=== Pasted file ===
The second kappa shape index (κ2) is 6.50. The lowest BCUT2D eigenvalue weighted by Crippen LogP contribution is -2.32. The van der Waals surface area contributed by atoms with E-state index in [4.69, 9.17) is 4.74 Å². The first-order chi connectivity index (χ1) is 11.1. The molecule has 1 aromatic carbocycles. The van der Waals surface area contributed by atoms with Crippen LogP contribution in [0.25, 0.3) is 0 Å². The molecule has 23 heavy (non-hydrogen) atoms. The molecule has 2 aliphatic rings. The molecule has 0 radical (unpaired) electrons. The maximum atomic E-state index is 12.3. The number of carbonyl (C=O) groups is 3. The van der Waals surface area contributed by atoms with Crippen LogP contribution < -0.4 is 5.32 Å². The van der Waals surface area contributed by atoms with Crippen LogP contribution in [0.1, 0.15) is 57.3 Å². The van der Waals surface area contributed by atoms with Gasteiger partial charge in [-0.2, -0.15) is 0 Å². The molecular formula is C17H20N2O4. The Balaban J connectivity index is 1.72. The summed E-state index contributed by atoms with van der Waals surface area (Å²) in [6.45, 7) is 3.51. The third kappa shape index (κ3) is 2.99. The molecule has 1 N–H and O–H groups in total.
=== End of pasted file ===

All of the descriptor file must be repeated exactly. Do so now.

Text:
The second kappa shape index (κ2) is 6.50. The lowest BCUT2D eigenvalue weighted by Crippen LogP contribution is -2.32. The van der Waals surface area contributed by atoms with E-state index in [4.69, 9.17) is 4.74 Å². The first-order chi connectivity index (χ1) is 11.1. The molecule has 1 aromatic carbocycles. The van der Waals surface area contributed by atoms with Crippen LogP contribution in [0.25, 0.3) is 0 Å². The molecule has 23 heavy (non-hydrogen) atoms. The molecule has 2 aliphatic rings. The molecule has 0 radical (unpaired) electrons. The maximum atomic E-state index is 12.3. The number of carbonyl (C=O) groups is 3. The van der Waals surface area contributed by atoms with Crippen LogP contribution < -0.4 is 5.32 Å². The van der Waals surface area contributed by atoms with Crippen LogP contribution in [0.1, 0.15) is 57.3 Å². The van der Waals surface area contributed by atoms with Gasteiger partial charge in [-0.2, -0.15) is 0 Å². The molecular formula is C17H20N2O4. The Balaban J connectivity index is 1.72. The summed E-state index contributed by atoms with van der Waals surface area (Å²) in [6.45, 7) is 3.51. The third kappa shape index (κ3) is 2.99. The molecule has 1 N–H and O–H groups in total.